On February 2, 2013, Chris Kyle and Chad Littlefield were both shot and killed at a shooting range located close to Chalk Mountain in the state of Texas. When Eddie Ray Routh opened fire on Kyle and his friend Littlefield as they were walking down range to set up targets, both of them were struck by the bullets. Kyle had previously served as a Navy SEAL.
Marine Routh, age 25, was diagnosed with post-traumatic stress disorder due to his experiences in the military. Due to Kyle’s prominence as the author of the best-selling memoirs American Sniper, which was released in 2012, the case gained widespread attention across the country.
The life and legacy of Chris Kyle, a retired Navy SEAL whose life was cut short, live on in the form of a best-selling autobiography, a blockbuster movie directed by Clint Eastwood that was nominated for an Academy Award, and multiple foundations established to honour Chris Kyle’s legacy. All of these things were created nine years after Chris Kyle’s untimely death.
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Chris Kyle Career: The Legendary Snipper
The autobiography “American Sniper: The Autobiography of the Most Lethal Sniper in U.S. Military History” provided details on Kyle’s sniper career, which included more than 160 confirmed kills during his tours in Iraq. The book spent 37 weeks on the New York Times Best Seller list after its publication in 2012.
According to the American Valor Foundation, a nonprofit organisation started by Kyle’s family that works to improve the lives of military veterans and first responders, during Kyle’s career from 1999 to 2009, Iraqi insurgents so feared him that they called him al-Shaitan, or “the devil,” and put a bounty on his head.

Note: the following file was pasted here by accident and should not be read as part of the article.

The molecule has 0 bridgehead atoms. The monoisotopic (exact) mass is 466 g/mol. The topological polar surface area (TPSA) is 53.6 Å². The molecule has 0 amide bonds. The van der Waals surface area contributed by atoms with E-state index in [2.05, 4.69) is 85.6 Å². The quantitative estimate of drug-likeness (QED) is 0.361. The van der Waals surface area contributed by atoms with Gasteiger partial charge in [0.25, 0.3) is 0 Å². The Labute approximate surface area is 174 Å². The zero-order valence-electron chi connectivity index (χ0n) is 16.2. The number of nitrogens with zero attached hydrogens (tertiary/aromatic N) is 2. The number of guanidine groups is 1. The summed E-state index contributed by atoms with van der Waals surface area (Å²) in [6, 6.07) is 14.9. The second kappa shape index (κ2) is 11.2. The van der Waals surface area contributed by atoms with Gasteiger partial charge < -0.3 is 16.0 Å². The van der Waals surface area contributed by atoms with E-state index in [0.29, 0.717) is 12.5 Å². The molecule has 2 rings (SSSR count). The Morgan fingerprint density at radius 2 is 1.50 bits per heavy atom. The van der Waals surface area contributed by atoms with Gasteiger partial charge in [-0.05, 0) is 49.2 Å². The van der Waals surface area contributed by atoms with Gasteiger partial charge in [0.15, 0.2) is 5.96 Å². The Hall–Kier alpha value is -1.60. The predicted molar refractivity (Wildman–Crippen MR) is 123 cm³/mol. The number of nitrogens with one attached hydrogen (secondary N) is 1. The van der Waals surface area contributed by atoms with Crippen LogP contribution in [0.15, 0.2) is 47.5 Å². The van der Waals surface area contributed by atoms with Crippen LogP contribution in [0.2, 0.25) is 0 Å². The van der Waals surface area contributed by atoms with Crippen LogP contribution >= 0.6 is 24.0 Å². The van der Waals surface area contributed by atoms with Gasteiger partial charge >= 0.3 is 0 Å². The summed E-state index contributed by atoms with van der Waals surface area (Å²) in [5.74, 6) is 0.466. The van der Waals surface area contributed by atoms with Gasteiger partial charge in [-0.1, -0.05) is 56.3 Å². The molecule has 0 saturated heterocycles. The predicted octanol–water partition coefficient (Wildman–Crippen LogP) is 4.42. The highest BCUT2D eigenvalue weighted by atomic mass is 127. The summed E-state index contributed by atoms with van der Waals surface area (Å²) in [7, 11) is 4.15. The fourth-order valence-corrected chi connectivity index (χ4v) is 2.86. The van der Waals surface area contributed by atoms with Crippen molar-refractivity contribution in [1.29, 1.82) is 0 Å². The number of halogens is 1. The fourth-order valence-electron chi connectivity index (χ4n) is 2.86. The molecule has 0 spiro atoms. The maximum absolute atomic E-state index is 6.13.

According to the foundation’s website, Kyle “acquired legendary reputation among his fellow Teammates, Marines, and other military soldiers and airmen, whom he protected with lethal accuracy from rooftops and stealth positions.”
According to the organisation, Kyle was shot twice while serving on the battlefield, endured numerous helicopter crashes, and took part in six IED assaults. Throughout his career, he received two Silver Stars, five Bronze Stars with Valor, two Navy and Marine Corps Achievement Medals, one Navy and Marine Corps Commendation, and five Bronze Stars with Valor.
Chris Kyle & Chad Littlefield Murder: Who Killed The Snipper?
Eddie Ray Routh, a former Marine, shot and killed Kyle, 38, and his buddy Chad Littlefield, 35, on February 2, 2013, at a Texas shooting range. Routh was ultimately found guilty of murder and given a life sentence without the possibility of parole.
When they arrived at the shooting range at the Rough Creek Lodge and Resort, which is situated about 70 miles southwest of Fort Worth, Texas, Kyle, Littlefield, and Routh were all there. Following the horrific 2010 earthquake in Haiti and Iraq, family members said that Routh suffered from post-traumatic stress disorder. Routh’s mother had reportedly begged Kyle to assist her troubled son.